Historians may mark President Trump’s tariffs on solar panels, aluminum and steel as the death knell for the World Trade Organization (WTO) but the institution was faltering long before President Trump came along.
After World War II, the GATT, which became the WTO, was created to foster freer trade among the Western allies and market reforms in emerging nations.
The membership grew to 164 nations and through eight rounds of multilateral negotiations — the last concluded in 1995 — tariffs were dramatically reduced and quotas on non-agricultural products virtually eliminated. Rules were expanded to include domestic policies like product standards, health regulations, government procurement, taxes and subsidies that may unfairly discriminate against imports or promote exports, and to intellectual property, licensing and other regulations affecting trade in services.
The United States reduced tariffs more than other countries and as the most market-oriented large economy, it has fewer administrative barriers to imports. The United States accepted more imports and worker adjustments to promote democracy and market reforms.
Over time, the WTO membership encompassed increasingly diverse nations. For example, Saudi Arabia joined in 2005, is not a democracy and hardly has a market economy — a monarchy and dependent on oil, its government seeks to rig petroleum markets through OPEC.
Non-democratic, non-market economies were admitted on the premise that participation in the system would encourage reforms, but as Saudi Arabia demonstrates — similar to Mexico in the 1980s — political and economic progress mostly happens when autocratic regimes are threatened by financial crisis. For the oil kingdom, it took the U.S. shale boom and prospects of oil permanently depressed at about $65 a barrel to inspire the House of Saud to select a progressive crown prince.
China joined the WTO in 2002 but has hardly liberalized. Beijing is perfecting Orwellian mechanisms to monitor its citizens’ activities and squash political dissent. President Xi is enhancing the role of state-owned enterprises, extending state influence over private firms and foreign subsidiaries, and compelling the latter to form joint ventures with Chinese firms and embrace Beijing’s propaganda strategies.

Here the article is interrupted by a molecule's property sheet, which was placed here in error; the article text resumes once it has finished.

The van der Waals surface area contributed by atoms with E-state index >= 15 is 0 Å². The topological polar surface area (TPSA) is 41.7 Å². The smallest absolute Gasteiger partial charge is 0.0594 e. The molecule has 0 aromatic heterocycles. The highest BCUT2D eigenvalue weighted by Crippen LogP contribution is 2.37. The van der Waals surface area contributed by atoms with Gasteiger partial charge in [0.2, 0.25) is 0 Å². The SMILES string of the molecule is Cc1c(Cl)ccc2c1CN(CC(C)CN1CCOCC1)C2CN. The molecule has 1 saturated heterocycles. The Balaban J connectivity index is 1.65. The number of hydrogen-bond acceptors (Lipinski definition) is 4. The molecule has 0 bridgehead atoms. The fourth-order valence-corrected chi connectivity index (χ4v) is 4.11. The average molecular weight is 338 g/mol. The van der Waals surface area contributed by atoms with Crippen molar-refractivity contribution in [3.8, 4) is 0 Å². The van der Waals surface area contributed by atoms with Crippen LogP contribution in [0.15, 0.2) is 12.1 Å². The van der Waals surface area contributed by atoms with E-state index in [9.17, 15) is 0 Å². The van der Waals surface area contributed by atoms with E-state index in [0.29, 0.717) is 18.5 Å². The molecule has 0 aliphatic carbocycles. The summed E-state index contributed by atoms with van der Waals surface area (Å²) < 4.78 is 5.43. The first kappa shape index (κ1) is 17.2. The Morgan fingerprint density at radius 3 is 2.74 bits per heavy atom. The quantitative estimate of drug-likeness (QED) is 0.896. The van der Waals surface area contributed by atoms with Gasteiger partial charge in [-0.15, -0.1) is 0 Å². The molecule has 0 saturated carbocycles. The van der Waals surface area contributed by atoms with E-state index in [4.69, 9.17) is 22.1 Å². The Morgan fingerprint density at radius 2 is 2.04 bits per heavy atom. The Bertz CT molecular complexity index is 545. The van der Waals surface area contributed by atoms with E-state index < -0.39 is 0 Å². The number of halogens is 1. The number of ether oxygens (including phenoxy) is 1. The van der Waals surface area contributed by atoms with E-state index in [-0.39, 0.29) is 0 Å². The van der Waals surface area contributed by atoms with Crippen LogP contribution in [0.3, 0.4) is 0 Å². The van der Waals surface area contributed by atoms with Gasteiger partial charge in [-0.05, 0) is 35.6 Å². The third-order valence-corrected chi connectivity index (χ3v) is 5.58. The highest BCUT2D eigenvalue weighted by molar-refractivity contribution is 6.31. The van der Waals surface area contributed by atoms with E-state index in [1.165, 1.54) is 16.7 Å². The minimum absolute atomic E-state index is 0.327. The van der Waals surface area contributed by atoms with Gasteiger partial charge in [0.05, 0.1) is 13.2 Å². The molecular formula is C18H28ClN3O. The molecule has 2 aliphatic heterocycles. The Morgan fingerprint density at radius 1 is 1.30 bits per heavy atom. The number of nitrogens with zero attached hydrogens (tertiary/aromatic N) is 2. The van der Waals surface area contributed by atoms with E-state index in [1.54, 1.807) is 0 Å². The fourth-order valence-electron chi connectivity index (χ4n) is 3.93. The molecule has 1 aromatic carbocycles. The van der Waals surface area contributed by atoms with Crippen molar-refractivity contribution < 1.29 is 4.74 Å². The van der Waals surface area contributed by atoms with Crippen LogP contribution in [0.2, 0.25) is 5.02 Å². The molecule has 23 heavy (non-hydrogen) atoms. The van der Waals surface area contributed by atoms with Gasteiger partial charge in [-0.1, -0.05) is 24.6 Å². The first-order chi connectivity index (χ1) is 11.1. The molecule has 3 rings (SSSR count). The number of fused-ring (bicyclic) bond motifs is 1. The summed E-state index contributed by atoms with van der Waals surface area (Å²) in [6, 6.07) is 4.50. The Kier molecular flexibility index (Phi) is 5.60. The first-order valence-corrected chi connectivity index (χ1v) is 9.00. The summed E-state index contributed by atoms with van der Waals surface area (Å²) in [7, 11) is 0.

China’s state capitalism clearly creates unfair advantages, imposes trade deficits and job losses on other nations and has been the target of many unfair trade complaints in the WTO, but Beijing has invested in top flight U.S. lawyers — for example, Steptoe and Johnson. And the activities of its complex mix of state-owned and state-supported private enterprise have proven difficult to discipline under WTO rules, which were written to constrain governments operating in a market context.
From 2011 to 2017, the United States was frustrated in many dispute settlement processes covering nearly 50 industries. In 2016, the administration aides cited a long list of complaints in an effort to block the reappointment of a South Korean judge to the appellate body.
Since then, Mr. Trump has been vilified — as he seems to be for every principled action — for continuing this policy by blocking the appointment of other judges to compel reform.
During the early Obama years, Treasury Secretary Timothy Geithner sought European cooperation in addressing Chinese and other governments’ currency manipulation, but the Europeans, led by the German finance minister, told him to pound salt. He speciously cited the role of U.S. banks in the financial crisis as reason not to permit the Americans to dictate on currency matters.
That is understandable, because any WTO attention to currency has the potential to lay bare how Germany uses the single currency — in concert with its efforts to block pan-European fiscal and banking policies — to maintain a euro undervalued for the German economy and permanent trade surpluses.
The steel and aluminum tariffs offer Europeans the opportunity to obtain exceptions, for example, by embracing similar measures on Chinese exports — including those transshipped through third countries — or they can retaliate against the United States or bring a WTO complaint.
Mr. Trump had good reason to threaten to quit the WTO — it has proven ineffective for addressing American’s biggest trade problems — the $337 billion bilateral trade deficit with the Middle Kingdom, and China’s piracy of intellectual property and targeting of industries like artificial intelligence.
As with the U.K. and Brexit, Europeans, and Germans in particular, can chose to punish Americans by strict reliance on the rules of a failing institution or finally offer to help address the real menace to Western capitalism — China.
• Peter Morici is an economist and business professor at the University of Maryland, and a national columnist.
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